Michael Lewis wonders
if publishers have gone mad in their expansive mood
I RECEIVED my first fat book contract a year ago and I still wonder whether it represents a shrewd commercial decision on the part of my publishers or simply another example of the lunacy that cur- rently riddles the publishing industry. The book trade in Britain and America, from point of creation to point of sale, has been in turmoil. Publishing houses are rushing to buy both authors and each other. Random House of America, for example, now owns Jonathan Cape, Chatto, Bodley Head, Pantheon, Alfred Knopf, Ballan- tine, Times Books and Crown. It is build- ing an ever more expensive stable of authors; moments after buying Chatto in 1987 it bought Michael Holroyd's biogra- phy of Shaw for £675,000. Rupert Mur- doch's £403 million purchase of Collins and Robert Maxwell's $2.6 billion acquisition of Macmillan in America are only the latest manifestations of an urge felt by many to acquire. The trend in the book trade is towards conglomeration. And it has cre- ated a seller's market for writers and companies.
The odd thing about the trend is that it doesn't make much sense. Publishers ex- plain the takeover activity by saying that it is far easier and cheaper to buy an existing business than create a new one. Empire- building in publishing, however, has as sad a history as empire-building in countries. In the 1960s a spate of acquisitions of UK publishers by American multinationals failed magnificently. Doubleday bought Heinemann, lost a small fortune, then sold it. Macmillan (US) bought a house called Castle and managed it into bankruptcy. CBS bought Anthony Blond and Time- Life bought Andre Deutsch; both turned round several years later and sold the firms back to their original owners at a discount. One heard the same arguments then that one hears now about synergies in world- wide markets. But like so much vague industrial logic, it wasn't particularly logic- al.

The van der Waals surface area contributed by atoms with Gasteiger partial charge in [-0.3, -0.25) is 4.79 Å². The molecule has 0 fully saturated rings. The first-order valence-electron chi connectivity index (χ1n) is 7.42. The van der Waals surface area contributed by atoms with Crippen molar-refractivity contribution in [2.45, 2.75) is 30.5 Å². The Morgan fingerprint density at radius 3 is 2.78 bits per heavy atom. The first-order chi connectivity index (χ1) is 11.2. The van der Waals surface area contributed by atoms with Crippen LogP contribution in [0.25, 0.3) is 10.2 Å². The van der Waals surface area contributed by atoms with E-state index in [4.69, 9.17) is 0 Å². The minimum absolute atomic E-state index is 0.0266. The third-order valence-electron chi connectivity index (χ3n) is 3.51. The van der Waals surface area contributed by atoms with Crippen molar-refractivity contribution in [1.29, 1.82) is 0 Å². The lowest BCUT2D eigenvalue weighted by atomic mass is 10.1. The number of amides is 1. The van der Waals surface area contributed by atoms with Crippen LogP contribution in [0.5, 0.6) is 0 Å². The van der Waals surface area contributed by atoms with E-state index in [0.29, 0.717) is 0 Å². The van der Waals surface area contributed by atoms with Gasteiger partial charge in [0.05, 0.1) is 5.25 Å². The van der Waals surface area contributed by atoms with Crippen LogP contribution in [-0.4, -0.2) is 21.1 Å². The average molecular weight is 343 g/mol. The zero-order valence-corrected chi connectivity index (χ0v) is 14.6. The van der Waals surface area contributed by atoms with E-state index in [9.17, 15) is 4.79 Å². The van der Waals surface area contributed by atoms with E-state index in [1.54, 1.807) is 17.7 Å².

The conventional argument made for growth and geographical expansion is that
'Hi! This is Mike Ignatieff still here. You know, we got so involved talking about post-modernism on the Late Show that we stayed up all night!'
it enables a company to price its competi- tors out of the market. But book pub- lishers, unlike say, booksellers, can't undercut their competitors. Their products are not fungibles. A publisher will neces- sarily be frustrated in attempts to corner the market. The market has too many corners. For in a sense even a tiny pub- lisher already has his market cornered. Each book is a monopoly. And since the products are discrete, there is no reason, when two publishing firms are folded into one, that the whole should be anything more than the sum of the parts.
There is, however, every reason why it should be less. Big publishing companies are hobbled by the same inefficiencies that plague big companies in any industry. Tom Rosenthal, the owner and editorial direc- tor of Andre Deutsch, has, over the past 30 years, managed both big publishers such as Thames & Hudson and small publishers such as Secker & Warburg. In a recent speech to the Royal Society of Literature, he said, 'Those organisations that can warehouse multi-millions of books tend to be so big that they compensate by having too many overpaid, under-employed, non- publishing executive personnel with grand titles and no meaningful functions.' Star Lawrence, the part owner and senior edi- tor of W. W. Norton in America, describes the edge he has on large conglomerates: 'When we decide whether to publish a book, the owners of the firm are around the table. We don't have to call some expensive lunchbag in Akron to ask him for approval.' (A lunchbag' is New York's choicest shorthand for a paper-pushing, culture-bashing executive.)